Russia’s Roadmap to Exiting Ukraine (Op-ed)
When Russia realizes its approach in Ukraine has failed, here's how it can get out.
Mikhail Pochuyev / TASS
In its fifth year, Russia's armed aggression in Ukraine's Donbas region has become a costly burden with little strategic benefit. Ukraine, having lost over 10,000 lives, is more united against Russia — and more connected to Europe. Sanctions have heightened Russia’s isolation and forced it to cut spending, leading to protests over the government’s raising of the retirement age. Meanwhile, Russia’s continued military presence in Donbas blocks all Russian hopes of restoring dialogue with the West on shaping security in Europe.
While we cannot know when or if Russia will reconsider its failed approach, it would be a failure of smart policymaking not to have an exit ramp designed and paved for ready use.
One possible path has emerged after negotiations between U.S. envoy Kurt Volker and Kremlin aide Vladislav Surkov, bolstered by numerous analyses by policy specialists in Moscow, Kiev and Washington.
This approach calls for a U.N.-mandated peacekeeping operation to facilitate a peace process that would result in Russia’s departure from Donbas and the return of control to Ukraine. Ukraine has endorsed the principle and Russia has said it does not object. Four months ago, their foreign ministers, along with those of France and Germany, were still far apart on the details, but they agreed that their talks are “not about if, but how, such a mission could happen.”
The recent analyses, alongside lessons from past peace operations, suggest what a peacekeeping operation in Ukraine could look like.
To prevent an operation from bogging down in incremental negotiations, the Security Council would provide a single authorization for the entire transition process, which would take at least two years. It would establish a special representative of the U.N. Secretary General (SRSG) to oversee the operation and make all decisions to implement the mandate without additional Security Council authorization. The Organization for Security and Cooperation in Europe (OSCE) would designate the SRSG as the head of its operations in eastern Ukraine, unifying the OSCE and U.N. roles.
The peacekeeping force would need to be robust: 20,000-40,000 troops with armor, helicopters and aerial drones, and demining, intelligence and other capacities. Such a potent force would compel adherence to the ceasefire, deter spoilers, secure the territory, impound heavy weapons and manage the demobilization of local combatants.
The force would have to be drawn primarily from countries outside both NATO and the Russian-led Collective Security Treaty Organization. It would need to deploy quickly — within six months of a Security Council resolution. Women should ideally form 30 percent of a peacekeeping force, to strengthen its ability to work with all the population and to help prevent the abuses against civilians that have occurred in other peacekeeping operations.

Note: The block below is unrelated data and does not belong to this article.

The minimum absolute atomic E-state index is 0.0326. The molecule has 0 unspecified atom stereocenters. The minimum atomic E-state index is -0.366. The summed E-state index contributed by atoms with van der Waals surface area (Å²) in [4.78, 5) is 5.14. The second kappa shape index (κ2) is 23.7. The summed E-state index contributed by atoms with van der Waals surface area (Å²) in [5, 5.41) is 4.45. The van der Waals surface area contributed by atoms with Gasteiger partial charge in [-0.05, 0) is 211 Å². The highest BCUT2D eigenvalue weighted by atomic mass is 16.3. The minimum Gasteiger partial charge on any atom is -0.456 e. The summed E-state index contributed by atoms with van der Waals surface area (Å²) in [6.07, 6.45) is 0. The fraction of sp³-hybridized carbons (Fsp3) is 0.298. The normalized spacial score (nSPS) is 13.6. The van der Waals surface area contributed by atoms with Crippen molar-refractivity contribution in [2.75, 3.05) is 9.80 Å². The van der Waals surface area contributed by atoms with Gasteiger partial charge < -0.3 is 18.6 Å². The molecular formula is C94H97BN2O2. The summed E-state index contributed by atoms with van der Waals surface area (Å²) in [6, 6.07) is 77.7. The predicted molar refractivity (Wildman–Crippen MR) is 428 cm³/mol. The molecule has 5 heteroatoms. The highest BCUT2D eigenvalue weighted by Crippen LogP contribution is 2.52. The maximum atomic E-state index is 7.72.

A civilian administration of roughly 5,000 international and Ukrainian employees would administer key public services, help reintegrate displaced persons and former fighters, and implement key provisions of the peace agreement. The SRSG would oversee this administration, as well as an international police force of 2,000 to 4,000 members that would maintain order while reforming and training the local police.
Once mobilized, the peacekeepers would take control of the region in phases. To begin, they would quickly deploy along the current ceasefire line and provide security for OSCE monitors along the Russian border. They would then establish control over the whole territory and secure the border with Russia within 60 days.
In that time, Russia would complete its withdrawal, local combatant forces would be gathered into cantonments for demobilization, and the political leaderships of the self-proclaimed “republics” would dissolve. Meanwhile, Ukraine would pass laws to meet its obligations, including for amnesty (except for war crimes) and local elections. The peacekeeping operation would end after overseeing the elections.
Even if all sides can agree on the mandate and shape of a peacekeeping operation, two issues remain obstacles to peace.
First, Putin has insisted that Ukraine must negotiate directly with the self-proclaimed “republics.” Ukraine understandably refuses. Coordination with the “republics,” if not handled by Russia or through the Minsk process, would more properly be handled by the U.N. special representative.
Second, the Minsk Accords endorse a “special status” for the areas currently under Russian influence, including specific powers for their local authorities. Many Ukrainians mistrust such an arrangement, applied exclusively to these areas, as a way for Russia to continue subverting Ukrainian governance. Adhering to this provision will increase resentment toward the separatists and inhibit their reintegration.
Alternatively, Ukraine could advance its decentralization and make all regions “special” by adopting the European Union’s Charter of Local Self-Government as a framework nationwide. This approach may address Russian concerns, while strengthening Ukraine’s governance and easing the reintegration process.
The opportunity exists to end this war, to restore Ukraine’s control over its Donbas region, and to open a path toward restored adherence to a rules-based security order in Europe. The basic design of a Russian exit ramp from Donbas is visible. Negotiations should press forward to clarify its details and remove the remaining obstacles. The clearer the path, the more likely it will be used.
Charles North is the senior advisor on Ukraine at the United States Institute of Peace. He is a former director in Russia for the U.S. Agency for International Development. The views expressed in opinion pieces do not necessarily reflect the position of The Moscow Times.